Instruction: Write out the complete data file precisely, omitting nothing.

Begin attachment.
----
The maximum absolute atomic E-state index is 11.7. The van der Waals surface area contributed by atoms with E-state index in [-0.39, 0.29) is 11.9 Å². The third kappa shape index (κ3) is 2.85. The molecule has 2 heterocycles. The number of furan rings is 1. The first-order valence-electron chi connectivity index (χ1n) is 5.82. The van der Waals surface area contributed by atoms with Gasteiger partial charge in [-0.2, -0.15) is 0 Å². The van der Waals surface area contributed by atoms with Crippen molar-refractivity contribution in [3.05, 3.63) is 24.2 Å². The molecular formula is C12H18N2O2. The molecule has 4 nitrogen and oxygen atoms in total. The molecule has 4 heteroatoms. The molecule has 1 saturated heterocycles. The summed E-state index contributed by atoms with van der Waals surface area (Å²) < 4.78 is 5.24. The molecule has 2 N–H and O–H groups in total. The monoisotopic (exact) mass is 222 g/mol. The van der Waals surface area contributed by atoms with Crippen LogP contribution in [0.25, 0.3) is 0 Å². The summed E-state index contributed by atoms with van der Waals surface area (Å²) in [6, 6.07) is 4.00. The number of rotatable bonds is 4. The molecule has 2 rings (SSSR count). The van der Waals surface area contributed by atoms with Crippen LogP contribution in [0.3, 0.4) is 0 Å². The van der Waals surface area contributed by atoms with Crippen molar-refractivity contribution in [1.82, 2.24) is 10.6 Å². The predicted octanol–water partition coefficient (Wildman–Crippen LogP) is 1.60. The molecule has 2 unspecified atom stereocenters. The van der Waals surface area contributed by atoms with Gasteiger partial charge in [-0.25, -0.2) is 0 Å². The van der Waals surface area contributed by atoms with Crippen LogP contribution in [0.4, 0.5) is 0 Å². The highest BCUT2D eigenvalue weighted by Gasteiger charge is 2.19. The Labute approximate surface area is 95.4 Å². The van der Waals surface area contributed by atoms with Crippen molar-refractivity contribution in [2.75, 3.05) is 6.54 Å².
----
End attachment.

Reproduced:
The maximum absolute atomic E-state index is 11.7. The van der Waals surface area contributed by atoms with E-state index in [-0.39, 0.29) is 11.9 Å². The third kappa shape index (κ3) is 2.85. The molecule has 2 heterocycles. The number of furan rings is 1. The first-order valence-electron chi connectivity index (χ1n) is 5.82. The van der Waals surface area contributed by atoms with Gasteiger partial charge in [-0.2, -0.15) is 0 Å². The van der Waals surface area contributed by atoms with Crippen molar-refractivity contribution in [3.05, 3.63) is 24.2 Å². The molecular formula is C12H18N2O2. The molecule has 4 nitrogen and oxygen atoms in total. The molecule has 4 heteroatoms. The molecule has 1 saturated heterocycles. The summed E-state index contributed by atoms with van der Waals surface area (Å²) < 4.78 is 5.24. The molecule has 2 N–H and O–H groups in total. The monoisotopic (exact) mass is 222 g/mol. The van der Waals surface area contributed by atoms with Crippen LogP contribution in [0.25, 0.3) is 0 Å². The summed E-state index contributed by atoms with van der Waals surface area (Å²) in [6, 6.07) is 4.00. The number of rotatable bonds is 4. The molecule has 2 rings (SSSR count). The van der Waals surface area contributed by atoms with Crippen LogP contribution in [0.3, 0.4) is 0 Å². The van der Waals surface area contributed by atoms with Crippen molar-refractivity contribution in [1.82, 2.24) is 10.6 Å². The predicted octanol–water partition coefficient (Wildman–Crippen LogP) is 1.60. The molecule has 2 unspecified atom stereocenters. The van der Waals surface area contributed by atoms with Gasteiger partial charge in [-0.25, -0.2) is 0 Å². The van der Waals surface area contributed by atoms with Crippen LogP contribution in [0.4, 0.5) is 0 Å². The highest BCUT2D eigenvalue weighted by Gasteiger charge is 2.19. The Labute approximate surface area is 95.4 Å². The van der Waals surface area contributed by atoms with Crippen molar-refractivity contribution in [2.75, 3.05) is 6.54 Å².